Unveiling the Future: what Deep Tech Forum 2024 in Kyoto help me realize (and what I found out about startups in Japan after a 5 year hiatus!)

Sabrina Sasaki
9 min readMay 10, 2024


After the North America leg of the initiative, The Future of Robotics, AI & Automation in Manufacturing in Toronto, Pittsburgh and NYC landed in Japan, and it was easy to spot the gap between Japan and North America beyond any first impressions! (starting from the reduced amount of Founders, Foreigners, and Women in the room.)

The Future of Robotics, AI & Automation in Manufacturing event series in our hometown Kyoto

Our setup at Kyoto Research Park, Venue Sponsor for Deep Tech Forum 2024 and Monozukuri Hardware Cup 2024.

Arriving in Japan in early March to help prepare the details for our global event in Kyoto, I didn’t know exactly how these discussions had been going on while I was gone for about 5 years, since I had moved overseas in 2019! This was also my first long business trip in Japan after the pandemic, so I did my best to try get my Japanese listening in a better shape to hear what most local ecosystem partners were talking about — and failed badly due to my limited language understanding! But one thing is clear: the connected Deep Tech ecosystem is getting ready for the future in its own ways, even when different perspectives are on the horizon!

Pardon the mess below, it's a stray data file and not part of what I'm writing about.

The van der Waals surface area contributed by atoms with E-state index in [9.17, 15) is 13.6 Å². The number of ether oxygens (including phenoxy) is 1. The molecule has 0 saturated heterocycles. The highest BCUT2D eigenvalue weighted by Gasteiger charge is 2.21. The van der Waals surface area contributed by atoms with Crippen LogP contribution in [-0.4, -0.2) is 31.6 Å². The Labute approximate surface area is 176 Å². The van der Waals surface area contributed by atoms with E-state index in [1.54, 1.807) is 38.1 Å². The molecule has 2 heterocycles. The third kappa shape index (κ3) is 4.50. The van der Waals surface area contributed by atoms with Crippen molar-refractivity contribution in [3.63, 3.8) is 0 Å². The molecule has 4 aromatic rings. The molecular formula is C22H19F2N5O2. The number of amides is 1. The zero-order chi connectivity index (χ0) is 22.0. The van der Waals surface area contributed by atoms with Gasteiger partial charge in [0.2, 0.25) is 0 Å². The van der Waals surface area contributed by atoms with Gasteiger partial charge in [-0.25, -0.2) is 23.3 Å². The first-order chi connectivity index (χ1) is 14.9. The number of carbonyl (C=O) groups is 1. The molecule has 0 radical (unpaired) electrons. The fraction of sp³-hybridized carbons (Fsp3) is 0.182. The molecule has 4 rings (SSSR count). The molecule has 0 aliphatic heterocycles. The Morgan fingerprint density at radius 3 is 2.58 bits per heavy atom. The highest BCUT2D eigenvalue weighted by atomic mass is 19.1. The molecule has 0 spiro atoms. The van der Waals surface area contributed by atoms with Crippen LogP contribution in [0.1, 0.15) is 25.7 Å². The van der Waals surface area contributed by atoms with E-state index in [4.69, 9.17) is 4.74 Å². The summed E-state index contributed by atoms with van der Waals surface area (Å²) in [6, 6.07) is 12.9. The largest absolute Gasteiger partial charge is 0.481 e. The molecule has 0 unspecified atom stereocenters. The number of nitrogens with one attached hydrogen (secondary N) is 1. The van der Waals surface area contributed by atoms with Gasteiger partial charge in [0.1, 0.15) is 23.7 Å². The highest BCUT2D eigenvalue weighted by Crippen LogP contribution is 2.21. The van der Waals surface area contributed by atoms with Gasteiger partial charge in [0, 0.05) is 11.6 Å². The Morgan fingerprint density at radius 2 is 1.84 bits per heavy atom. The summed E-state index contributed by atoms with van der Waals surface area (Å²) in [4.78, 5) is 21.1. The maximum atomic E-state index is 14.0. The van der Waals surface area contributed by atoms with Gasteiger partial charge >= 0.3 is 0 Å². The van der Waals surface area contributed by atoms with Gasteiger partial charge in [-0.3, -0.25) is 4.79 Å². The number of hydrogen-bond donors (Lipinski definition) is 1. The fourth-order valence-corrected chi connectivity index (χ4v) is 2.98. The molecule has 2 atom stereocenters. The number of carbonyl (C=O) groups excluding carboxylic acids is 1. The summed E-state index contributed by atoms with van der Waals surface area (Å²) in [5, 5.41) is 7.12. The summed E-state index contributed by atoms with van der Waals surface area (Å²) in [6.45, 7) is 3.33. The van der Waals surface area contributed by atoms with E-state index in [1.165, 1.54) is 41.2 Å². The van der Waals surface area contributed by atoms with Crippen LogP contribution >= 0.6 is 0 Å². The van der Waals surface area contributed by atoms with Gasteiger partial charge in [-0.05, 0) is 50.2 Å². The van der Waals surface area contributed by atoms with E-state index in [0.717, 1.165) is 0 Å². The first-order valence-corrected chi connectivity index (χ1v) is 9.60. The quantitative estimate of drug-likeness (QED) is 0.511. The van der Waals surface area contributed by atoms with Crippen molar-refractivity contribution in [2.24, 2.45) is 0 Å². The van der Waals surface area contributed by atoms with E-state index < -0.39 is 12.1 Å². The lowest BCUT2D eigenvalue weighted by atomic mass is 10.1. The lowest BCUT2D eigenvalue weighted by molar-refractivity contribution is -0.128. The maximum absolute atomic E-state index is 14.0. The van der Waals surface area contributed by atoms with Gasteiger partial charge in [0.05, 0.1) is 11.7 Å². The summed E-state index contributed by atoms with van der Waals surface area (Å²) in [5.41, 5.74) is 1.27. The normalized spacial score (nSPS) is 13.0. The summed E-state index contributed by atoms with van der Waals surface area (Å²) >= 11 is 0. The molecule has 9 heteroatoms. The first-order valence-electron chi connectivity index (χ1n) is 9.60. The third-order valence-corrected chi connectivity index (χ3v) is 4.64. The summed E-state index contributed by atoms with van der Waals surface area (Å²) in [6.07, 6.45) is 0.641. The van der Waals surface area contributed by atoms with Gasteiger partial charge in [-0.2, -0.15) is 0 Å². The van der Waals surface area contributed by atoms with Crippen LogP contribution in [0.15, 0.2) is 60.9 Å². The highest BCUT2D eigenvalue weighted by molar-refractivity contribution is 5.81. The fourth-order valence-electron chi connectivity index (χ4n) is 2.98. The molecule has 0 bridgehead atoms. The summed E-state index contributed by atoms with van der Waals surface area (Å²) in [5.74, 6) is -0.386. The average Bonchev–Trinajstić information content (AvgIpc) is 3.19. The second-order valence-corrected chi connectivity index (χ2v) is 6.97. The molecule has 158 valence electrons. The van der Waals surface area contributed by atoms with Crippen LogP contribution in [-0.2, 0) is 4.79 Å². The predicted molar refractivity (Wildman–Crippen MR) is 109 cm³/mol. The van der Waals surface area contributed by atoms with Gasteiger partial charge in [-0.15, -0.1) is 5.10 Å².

With innovation in mind while in the most traditional city of Japan, our team gathered in Kyoto to prepare the stage for the global Deep Tech Forum 2024, a pilot event connecting the world’s leading Japanese manufacturing companies with global leaders in deep tech startup space. Ecosystem partners and corporations in manufacturing industries joined us to discuss what the forefront of the industry looks like, with a special emphasis on robotics, automation, autonomous technologies, and AI.

The event brought together Japanese startup ecosystem partners, including investors, accelerators, government officers and local businesses eager to forge domestic connections as well as future International partners. Japanese corporates that have been engaged in open innovation efforts had the chance to learn and consider collaborations with North America startup hubs.